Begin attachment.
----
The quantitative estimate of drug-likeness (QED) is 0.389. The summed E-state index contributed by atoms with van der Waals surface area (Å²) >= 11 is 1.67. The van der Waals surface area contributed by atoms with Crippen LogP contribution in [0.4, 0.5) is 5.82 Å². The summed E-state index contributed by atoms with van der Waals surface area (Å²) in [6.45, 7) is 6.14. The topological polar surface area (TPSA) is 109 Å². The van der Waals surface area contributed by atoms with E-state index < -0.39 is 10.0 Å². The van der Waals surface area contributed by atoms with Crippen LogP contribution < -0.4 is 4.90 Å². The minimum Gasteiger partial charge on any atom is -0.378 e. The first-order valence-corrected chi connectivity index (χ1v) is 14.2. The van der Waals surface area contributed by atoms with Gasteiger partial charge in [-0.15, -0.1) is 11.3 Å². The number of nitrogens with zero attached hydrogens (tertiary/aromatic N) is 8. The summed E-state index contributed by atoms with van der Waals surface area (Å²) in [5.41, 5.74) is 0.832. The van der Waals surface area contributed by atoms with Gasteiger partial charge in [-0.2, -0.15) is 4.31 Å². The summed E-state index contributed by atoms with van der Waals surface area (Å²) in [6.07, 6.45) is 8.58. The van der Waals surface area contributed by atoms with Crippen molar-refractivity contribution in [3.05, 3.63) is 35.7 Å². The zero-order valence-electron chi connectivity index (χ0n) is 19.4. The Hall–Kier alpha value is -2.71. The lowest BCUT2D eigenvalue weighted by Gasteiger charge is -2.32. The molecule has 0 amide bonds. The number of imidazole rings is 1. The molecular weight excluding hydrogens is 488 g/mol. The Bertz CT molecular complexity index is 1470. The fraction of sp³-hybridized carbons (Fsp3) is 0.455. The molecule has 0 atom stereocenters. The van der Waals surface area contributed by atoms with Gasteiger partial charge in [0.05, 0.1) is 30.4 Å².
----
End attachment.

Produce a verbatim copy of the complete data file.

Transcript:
The quantitative estimate of drug-likeness (QED) is 0.389. The summed E-state index contributed by atoms with van der Waals surface area (Å²) >= 11 is 1.67. The van der Waals surface area contributed by atoms with Crippen LogP contribution in [0.4, 0.5) is 5.82 Å². The summed E-state index contributed by atoms with van der Waals surface area (Å²) in [6.45, 7) is 6.14. The topological polar surface area (TPSA) is 109 Å². The van der Waals surface area contributed by atoms with E-state index < -0.39 is 10.0 Å². The van der Waals surface area contributed by atoms with Crippen LogP contribution < -0.4 is 4.90 Å². The minimum Gasteiger partial charge on any atom is -0.378 e. The first-order valence-corrected chi connectivity index (χ1v) is 14.2. The van der Waals surface area contributed by atoms with Gasteiger partial charge in [-0.15, -0.1) is 11.3 Å². The number of nitrogens with zero attached hydrogens (tertiary/aromatic N) is 8. The summed E-state index contributed by atoms with van der Waals surface area (Å²) in [5.41, 5.74) is 0.832. The van der Waals surface area contributed by atoms with Gasteiger partial charge in [-0.2, -0.15) is 4.31 Å². The summed E-state index contributed by atoms with van der Waals surface area (Å²) in [6.07, 6.45) is 8.58. The van der Waals surface area contributed by atoms with Crippen molar-refractivity contribution in [3.05, 3.63) is 35.7 Å². The zero-order valence-electron chi connectivity index (χ0n) is 19.4. The Hall–Kier alpha value is -2.71. The lowest BCUT2D eigenvalue weighted by Gasteiger charge is -2.32. The molecule has 0 amide bonds. The number of imidazole rings is 1. The molecular weight excluding hydrogens is 488 g/mol. The Bertz CT molecular complexity index is 1470. The fraction of sp³-hybridized carbons (Fsp3) is 0.455. The molecule has 0 atom stereocenters. The van der Waals surface area contributed by atoms with Gasteiger partial charge in [0.05, 0.1) is 30.4 Å².